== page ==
No question about the revolution Apple began with the Mac & Mouse. I recall it from 1980’s days in heavy industry, because it was a tool that a factory rat like me could understand and use without mega-Dos skills. It was used to congtrol everything from cement batching to steel making and beyond as time went on. I, too, yearned for one at home, but could not afford it at the time. Maybe Apple’s biggest error, not making an affordable version back then? Mr Gates and IBM cured that with their similar adopted concept(s). Later when the Army began using “PC’s I found the most labor saving tool I’d ever imagined and learned it. Add to that: Oracle and various database programs sure helped consolidate work, let alone manage work, including machines. Mr Jobs deserves every bit of credit for starting that. Now as an old duffer a nick shy of 70 I still find all of it almost a necessary facet of life.

When I was a teenager working in my dad’s stores (combination copies/offset printing/office supplies stores) I saw the lightening speed with which great demand spurred innovation.

Offset printing had been around quite a long time, so any new presses we bought had minor incremental improvements.

The wonderful wild-west action was with the copy machines. Copy machines were something completely new, so every time we replaced our “fleet” of copy machines it was startling to see the improvements that had come about. Xerox, IBM, and other competitors were vying for our business (we had close to a total of 100 copy machines in our stores) and each was trying to establish a dominant position in this new market.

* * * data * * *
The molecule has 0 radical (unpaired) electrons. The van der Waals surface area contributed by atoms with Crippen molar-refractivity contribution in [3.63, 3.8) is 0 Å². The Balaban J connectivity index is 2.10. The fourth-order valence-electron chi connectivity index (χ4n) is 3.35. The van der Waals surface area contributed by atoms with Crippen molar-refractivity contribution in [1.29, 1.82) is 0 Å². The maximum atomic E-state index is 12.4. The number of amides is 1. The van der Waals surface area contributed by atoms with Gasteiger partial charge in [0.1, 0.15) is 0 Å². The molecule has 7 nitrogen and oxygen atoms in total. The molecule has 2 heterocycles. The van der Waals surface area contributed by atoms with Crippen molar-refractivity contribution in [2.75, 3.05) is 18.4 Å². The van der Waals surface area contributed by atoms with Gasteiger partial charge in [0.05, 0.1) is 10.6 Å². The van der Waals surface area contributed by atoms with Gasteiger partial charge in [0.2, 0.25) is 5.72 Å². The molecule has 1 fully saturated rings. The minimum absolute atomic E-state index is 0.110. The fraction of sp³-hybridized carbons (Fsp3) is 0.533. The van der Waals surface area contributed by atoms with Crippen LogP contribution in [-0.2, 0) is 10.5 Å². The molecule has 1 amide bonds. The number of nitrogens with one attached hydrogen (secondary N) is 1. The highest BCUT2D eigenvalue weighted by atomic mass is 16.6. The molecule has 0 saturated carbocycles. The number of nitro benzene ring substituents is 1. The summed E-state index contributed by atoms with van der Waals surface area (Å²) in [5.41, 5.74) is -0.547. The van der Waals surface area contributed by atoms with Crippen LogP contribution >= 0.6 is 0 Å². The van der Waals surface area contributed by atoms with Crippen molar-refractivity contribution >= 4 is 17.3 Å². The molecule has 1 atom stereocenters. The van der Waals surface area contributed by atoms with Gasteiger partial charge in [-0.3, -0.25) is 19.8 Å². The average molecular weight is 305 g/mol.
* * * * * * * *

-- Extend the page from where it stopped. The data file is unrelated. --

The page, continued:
I remember Xerox lending my dad its latest machine for a month for a free trial. It was huge … as long as an old Cadillac car … but it had a collator!! (also huge) … and cost over $100,000.

Soon the machines were getting faster, smaller, and using standard 8.5 x ll paper instead of roles of paper the machine would cut (resulting in terribly uneven lengths of as much as 1/4-inch). The quality became much better. The pace of innovation was breathtaking.

Soon former IBM and Xerox servicemen were starting their own copy-machine servicing businesses, undercutting their former employers in price and guaranteeing faster, more responsive service.

The first phototypesetting machine we bought cost over $25,000 and the fonts (yes, actual physical fonts) were extremely expensive. The film had to be developed in a dark room … it was a tedious, time-consuming process … but it seemed magical at the time compared to old hot-metal machines. Now, it seems like something out of the Flintstones era with the wordprocessing anyone can do on a computer.

Imagine if government bureaucrats were in charge of developing all this.

We’d all be using the latest government-improved-and-approved carbon paper. The government would also be advertising its latest mimeograph machines capable of producing delicious smelling copies for teachers who have students with the most discerning sense of smell. Any computer wordprocessing would still be decades away … and for the first few years at least, mistakes could only be corrected by applying liquid paper directly on the computer’s monitor.

I have an occasional impromptu debate with the arrogant, snarky, self-described “anarchist” hipster in our office. He has all the latest high-tech gadgets. Once, when we were arguing about capitalism, I asked him if he’d gladly let the government take over and run Apple/Dell/Hewlet/Nvidia/Microsoft and all the thousands of high-tech companies that provide him with all the toys he loves. Normally I would have used my personal experience with the greased-lightening evolution of copy machines as a lesson.